Limonium ramosissimum

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Algerian sea-lavender
Limonium-ramosissimum-flowers.JPG
Plant on the island of Majorca, the Atlantic
Scientific classification
Kingdom: Plantae
(unranked): Angiosperms
(unranked): Eudicots
(unranked): Core eudicots
Order: Caryophyllales
Family: Plumbaginaceae
Genus: Limonium
Species: L. ramosissimum
Binomial name
Limonium ramosissimum

Limonium ramosissimum, Algerian sea lavender, is a species of sea lavender (Limonium) native to the Mediterranean region. Its specific epithet rāmōsissimum means "many-branched" in Latin.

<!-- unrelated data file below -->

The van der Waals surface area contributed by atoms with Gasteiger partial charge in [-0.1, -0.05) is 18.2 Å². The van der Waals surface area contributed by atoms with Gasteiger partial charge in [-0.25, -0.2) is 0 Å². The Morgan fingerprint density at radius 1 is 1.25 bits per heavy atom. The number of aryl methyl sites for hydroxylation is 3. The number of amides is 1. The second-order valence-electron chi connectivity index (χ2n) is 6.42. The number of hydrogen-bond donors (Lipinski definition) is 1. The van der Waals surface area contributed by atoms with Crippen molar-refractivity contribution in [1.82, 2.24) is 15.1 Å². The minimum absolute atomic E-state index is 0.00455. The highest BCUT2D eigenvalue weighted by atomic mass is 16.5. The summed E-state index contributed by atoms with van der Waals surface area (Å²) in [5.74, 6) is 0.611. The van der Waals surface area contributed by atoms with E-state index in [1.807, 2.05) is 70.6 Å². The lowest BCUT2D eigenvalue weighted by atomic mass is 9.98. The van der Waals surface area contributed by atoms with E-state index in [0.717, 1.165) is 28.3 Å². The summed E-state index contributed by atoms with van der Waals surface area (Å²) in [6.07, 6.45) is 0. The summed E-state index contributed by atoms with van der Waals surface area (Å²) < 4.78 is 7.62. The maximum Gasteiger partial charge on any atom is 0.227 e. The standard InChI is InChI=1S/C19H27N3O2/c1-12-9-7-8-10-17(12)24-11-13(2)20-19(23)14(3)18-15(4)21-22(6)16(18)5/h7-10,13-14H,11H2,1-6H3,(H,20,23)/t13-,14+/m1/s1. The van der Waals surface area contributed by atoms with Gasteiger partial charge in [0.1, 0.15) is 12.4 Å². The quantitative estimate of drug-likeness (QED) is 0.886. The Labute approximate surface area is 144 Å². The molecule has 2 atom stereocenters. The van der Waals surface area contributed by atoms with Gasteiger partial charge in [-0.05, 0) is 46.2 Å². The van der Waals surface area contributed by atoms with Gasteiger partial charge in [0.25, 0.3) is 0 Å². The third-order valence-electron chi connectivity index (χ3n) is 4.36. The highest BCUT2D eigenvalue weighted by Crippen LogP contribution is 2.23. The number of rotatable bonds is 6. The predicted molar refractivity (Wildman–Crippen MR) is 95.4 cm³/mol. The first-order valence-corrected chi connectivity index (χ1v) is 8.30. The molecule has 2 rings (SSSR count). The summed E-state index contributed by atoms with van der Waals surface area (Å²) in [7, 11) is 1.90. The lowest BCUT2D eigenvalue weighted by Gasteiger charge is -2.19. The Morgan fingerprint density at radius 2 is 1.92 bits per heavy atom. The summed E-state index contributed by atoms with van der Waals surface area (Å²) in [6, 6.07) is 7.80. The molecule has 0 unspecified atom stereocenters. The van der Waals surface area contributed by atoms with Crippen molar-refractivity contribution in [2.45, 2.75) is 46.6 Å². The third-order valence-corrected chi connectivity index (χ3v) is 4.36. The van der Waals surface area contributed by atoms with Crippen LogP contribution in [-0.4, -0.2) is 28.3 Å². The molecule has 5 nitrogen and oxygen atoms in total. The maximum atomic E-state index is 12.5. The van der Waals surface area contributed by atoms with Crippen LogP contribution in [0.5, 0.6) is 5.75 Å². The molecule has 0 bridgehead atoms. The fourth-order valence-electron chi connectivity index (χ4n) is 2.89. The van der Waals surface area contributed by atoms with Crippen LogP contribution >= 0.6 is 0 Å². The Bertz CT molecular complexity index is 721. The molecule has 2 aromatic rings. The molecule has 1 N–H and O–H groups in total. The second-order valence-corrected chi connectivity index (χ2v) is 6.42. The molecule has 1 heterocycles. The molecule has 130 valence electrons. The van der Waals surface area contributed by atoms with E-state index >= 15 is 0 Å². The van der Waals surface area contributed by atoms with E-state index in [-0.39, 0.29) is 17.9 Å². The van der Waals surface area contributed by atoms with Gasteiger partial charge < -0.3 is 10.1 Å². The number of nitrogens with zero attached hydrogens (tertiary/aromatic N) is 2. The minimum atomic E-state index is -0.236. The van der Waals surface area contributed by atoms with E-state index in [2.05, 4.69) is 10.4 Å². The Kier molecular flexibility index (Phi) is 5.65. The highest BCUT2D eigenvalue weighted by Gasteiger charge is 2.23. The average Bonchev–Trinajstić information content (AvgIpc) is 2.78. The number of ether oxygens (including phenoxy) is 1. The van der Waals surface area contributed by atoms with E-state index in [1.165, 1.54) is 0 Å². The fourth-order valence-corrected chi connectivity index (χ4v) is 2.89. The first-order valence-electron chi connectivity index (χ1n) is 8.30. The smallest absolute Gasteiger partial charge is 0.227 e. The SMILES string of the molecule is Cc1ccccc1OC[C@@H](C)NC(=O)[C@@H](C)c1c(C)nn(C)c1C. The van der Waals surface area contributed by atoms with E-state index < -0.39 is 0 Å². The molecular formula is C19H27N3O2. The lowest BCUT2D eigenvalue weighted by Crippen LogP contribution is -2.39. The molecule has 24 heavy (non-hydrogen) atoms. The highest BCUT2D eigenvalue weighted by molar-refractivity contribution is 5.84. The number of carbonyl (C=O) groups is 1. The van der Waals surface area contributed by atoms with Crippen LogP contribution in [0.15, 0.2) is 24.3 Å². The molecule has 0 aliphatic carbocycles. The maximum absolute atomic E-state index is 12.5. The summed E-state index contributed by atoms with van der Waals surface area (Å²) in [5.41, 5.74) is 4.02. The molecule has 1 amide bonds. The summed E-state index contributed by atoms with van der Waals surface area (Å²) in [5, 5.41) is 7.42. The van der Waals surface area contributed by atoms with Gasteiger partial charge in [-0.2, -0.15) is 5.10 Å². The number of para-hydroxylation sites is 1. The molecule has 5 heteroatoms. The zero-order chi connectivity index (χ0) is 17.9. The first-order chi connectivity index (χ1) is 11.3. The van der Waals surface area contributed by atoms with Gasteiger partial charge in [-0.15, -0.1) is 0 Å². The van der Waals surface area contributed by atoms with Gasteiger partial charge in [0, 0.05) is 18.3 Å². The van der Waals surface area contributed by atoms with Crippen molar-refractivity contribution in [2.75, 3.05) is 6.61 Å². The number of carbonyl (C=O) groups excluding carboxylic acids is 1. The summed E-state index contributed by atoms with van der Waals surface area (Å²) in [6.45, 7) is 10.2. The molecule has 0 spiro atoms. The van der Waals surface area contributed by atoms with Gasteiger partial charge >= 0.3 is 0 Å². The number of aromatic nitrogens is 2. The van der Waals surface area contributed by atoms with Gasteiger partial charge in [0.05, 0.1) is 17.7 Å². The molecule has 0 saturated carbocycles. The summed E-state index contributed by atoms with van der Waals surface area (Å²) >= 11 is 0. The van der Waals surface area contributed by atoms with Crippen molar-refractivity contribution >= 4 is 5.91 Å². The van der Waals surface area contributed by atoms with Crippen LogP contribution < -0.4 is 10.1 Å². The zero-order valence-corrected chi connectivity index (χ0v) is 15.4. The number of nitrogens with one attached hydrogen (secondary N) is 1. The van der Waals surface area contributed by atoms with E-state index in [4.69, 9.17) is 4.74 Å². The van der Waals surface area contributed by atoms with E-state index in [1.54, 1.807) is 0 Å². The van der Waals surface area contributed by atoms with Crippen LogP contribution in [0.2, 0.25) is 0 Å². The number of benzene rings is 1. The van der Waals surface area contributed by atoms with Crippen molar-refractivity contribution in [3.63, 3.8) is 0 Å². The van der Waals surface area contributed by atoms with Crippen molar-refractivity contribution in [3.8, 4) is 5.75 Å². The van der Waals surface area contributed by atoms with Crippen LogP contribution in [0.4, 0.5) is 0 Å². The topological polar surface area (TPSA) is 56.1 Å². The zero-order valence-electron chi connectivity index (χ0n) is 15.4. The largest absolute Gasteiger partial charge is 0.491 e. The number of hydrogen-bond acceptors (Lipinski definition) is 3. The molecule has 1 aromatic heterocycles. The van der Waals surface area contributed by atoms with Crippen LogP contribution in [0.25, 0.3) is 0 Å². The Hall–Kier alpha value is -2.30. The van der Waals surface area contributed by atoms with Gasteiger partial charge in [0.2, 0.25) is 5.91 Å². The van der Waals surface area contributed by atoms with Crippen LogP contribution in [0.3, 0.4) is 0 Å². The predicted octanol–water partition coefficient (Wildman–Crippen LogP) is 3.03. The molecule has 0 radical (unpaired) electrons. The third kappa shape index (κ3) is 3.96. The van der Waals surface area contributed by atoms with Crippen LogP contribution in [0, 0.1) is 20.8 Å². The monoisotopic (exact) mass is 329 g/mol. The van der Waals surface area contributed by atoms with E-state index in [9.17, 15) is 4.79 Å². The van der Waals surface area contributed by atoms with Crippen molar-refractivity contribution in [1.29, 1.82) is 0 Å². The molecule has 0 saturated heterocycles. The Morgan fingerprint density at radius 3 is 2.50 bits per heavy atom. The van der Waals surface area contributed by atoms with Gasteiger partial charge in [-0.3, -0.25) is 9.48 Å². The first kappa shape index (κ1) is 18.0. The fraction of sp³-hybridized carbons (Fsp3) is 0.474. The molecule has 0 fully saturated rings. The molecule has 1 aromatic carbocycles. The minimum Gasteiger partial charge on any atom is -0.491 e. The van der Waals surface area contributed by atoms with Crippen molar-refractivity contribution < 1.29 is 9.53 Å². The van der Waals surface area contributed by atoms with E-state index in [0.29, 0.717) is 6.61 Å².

Ecological characteristics[edit]

As a halophyte, Limonium ramosissimum has the ability to tolerate a wide range of salt levels (salinity-tolerant) in the soil and also has the ability to actively lower the soil salinity by taking up and excreting salt through glands in the inflorescence, which are then free to break off and blow away.[1] This could have the effect of changing the species composition of an area by reducing salinity in the soil.

Invasive species[edit]

These plants are also very fecund, producing lots of seed, and are also able to compete with native flora. It has escaped cultivation and become an invasive species in salt marshes of California[2]

Subspecies[edit]

  • Limonium ramosissimum ssp. provinciale

References[edit]

  1. ^ Page, M; Schroeder, S. (2007). "Ecology of the Exotic Sea Lavender Limonium ramosissimum in the salt marshes of southern California". 
  2. ^ "CalFlora: Limonium ramosissimum". CalFlora. Retrieved 24 November 2010.